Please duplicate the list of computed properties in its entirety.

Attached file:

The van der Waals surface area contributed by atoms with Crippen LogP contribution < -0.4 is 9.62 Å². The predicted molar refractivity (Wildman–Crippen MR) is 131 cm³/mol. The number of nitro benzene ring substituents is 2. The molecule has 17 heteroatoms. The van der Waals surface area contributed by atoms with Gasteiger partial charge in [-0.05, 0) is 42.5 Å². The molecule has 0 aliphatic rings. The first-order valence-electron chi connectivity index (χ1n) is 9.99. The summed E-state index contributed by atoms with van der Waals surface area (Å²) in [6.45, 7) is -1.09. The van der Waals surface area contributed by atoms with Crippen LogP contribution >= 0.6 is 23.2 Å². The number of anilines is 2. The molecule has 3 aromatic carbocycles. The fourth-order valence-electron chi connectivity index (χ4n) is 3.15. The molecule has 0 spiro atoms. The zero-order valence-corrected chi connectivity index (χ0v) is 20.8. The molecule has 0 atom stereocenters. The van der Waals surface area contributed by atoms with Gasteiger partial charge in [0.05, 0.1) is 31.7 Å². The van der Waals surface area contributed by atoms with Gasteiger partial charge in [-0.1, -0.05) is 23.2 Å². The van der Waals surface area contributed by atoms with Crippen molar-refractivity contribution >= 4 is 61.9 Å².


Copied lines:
The van der Waals surface area contributed by atoms with Crippen LogP contribution < -0.4 is 9.62 Å². The predicted molar refractivity (Wildman–Crippen MR) is 131 cm³/mol. The number of nitro benzene ring substituents is 2. The molecule has 17 heteroatoms. The van der Waals surface area contributed by atoms with Gasteiger partial charge in [-0.05, 0) is 42.5 Å². The molecule has 0 aliphatic rings. The first-order valence-electron chi connectivity index (χ1n) is 9.99. The summed E-state index contributed by atoms with van der Waals surface area (Å²) in [6.45, 7) is -1.09. The van der Waals surface area contributed by atoms with Crippen LogP contribution >= 0.6 is 23.2 Å². The number of anilines is 2. The molecule has 3 aromatic carbocycles. The fourth-order valence-electron chi connectivity index (χ4n) is 3.15. The molecule has 0 spiro atoms. The zero-order valence-corrected chi connectivity index (χ0v) is 20.8. The molecule has 0 atom stereocenters. The van der Waals surface area contributed by atoms with Gasteiger partial charge in [0.05, 0.1) is 31.7 Å². The van der Waals surface area contributed by atoms with Gasteiger partial charge in [-0.1, -0.05) is 23.2 Å². The van der Waals surface area contributed by atoms with Crippen molar-refractivity contribution >= 4 is 61.9 Å².